YOU LOOK REALLY COMFORTABLE
Baba said, "Now, I want you all to be relaxed and comfortable. I want you to feel at home. If you feel like smoking, smoke. If you are thirsty, there is water here."
I had been trying to quit smoking, but right then, I wanted a cigarette. So I pulled my feet up under me and sat on my ankles on the upholstered chair. And I took a cigarette from a flat of fifty and lit up.
Baba pointed to me. "I like that," he said. "You look really comfortable."
The meeting lasted about two hours. Thereafter we adjourned for lunch and Baba left.
After lunch Meherjee came up to me. He looked very worried and said, "I know Baba told you you could smoke. But you mustn't! Baba hates smoking. He never lets us smoke in his presence."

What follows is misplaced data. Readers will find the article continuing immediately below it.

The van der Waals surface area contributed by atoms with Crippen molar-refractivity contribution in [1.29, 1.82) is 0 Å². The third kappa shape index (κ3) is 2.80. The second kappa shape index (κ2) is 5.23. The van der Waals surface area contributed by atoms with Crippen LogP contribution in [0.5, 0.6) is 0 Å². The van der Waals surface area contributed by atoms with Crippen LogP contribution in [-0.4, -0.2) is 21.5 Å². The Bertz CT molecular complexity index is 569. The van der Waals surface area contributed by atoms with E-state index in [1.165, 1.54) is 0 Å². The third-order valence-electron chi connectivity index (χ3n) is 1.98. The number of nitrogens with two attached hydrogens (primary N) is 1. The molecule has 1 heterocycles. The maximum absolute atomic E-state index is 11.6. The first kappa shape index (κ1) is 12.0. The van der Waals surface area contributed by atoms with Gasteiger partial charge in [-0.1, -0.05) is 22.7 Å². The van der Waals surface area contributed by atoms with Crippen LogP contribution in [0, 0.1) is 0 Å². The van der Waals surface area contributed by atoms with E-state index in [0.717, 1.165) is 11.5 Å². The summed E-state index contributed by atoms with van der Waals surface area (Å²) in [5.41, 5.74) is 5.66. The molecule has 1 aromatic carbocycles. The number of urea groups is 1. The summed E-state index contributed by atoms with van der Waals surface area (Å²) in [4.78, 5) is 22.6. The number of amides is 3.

I was very troubled by this. But the next day was devoted to private interviews. I had fifteen minutes to myself with Baba (and Eruch to read the alphabet board). So I asked Baba about this.
"Baba, if you really don't like smoking, it's not so important to me that I wouldn't gladly give it up," I said.
"Who told you not to smoke?"
"Why do you pay attention to what Meherjee says instead of to what I say?"
This was, of course, the real answer to the question. But I still didn't realize that I was talking to God. I was mildly disappointed that Baba said to me, "If you want to smoke, smoke," instead of solving my problem for me. So I made another try.
"Baba, I know you want us to feel at home, but there's lots of other ways that I can feel at home. I really could stop smoking if it bothers you."
Baba looked at Eruch.
Eruch looked at Baba.
They dissolved in laughter.
HOW A MASTER WORKS, pp. 189-190, Ivy O. Duce
1975 © Sufism Reoriented, Inc.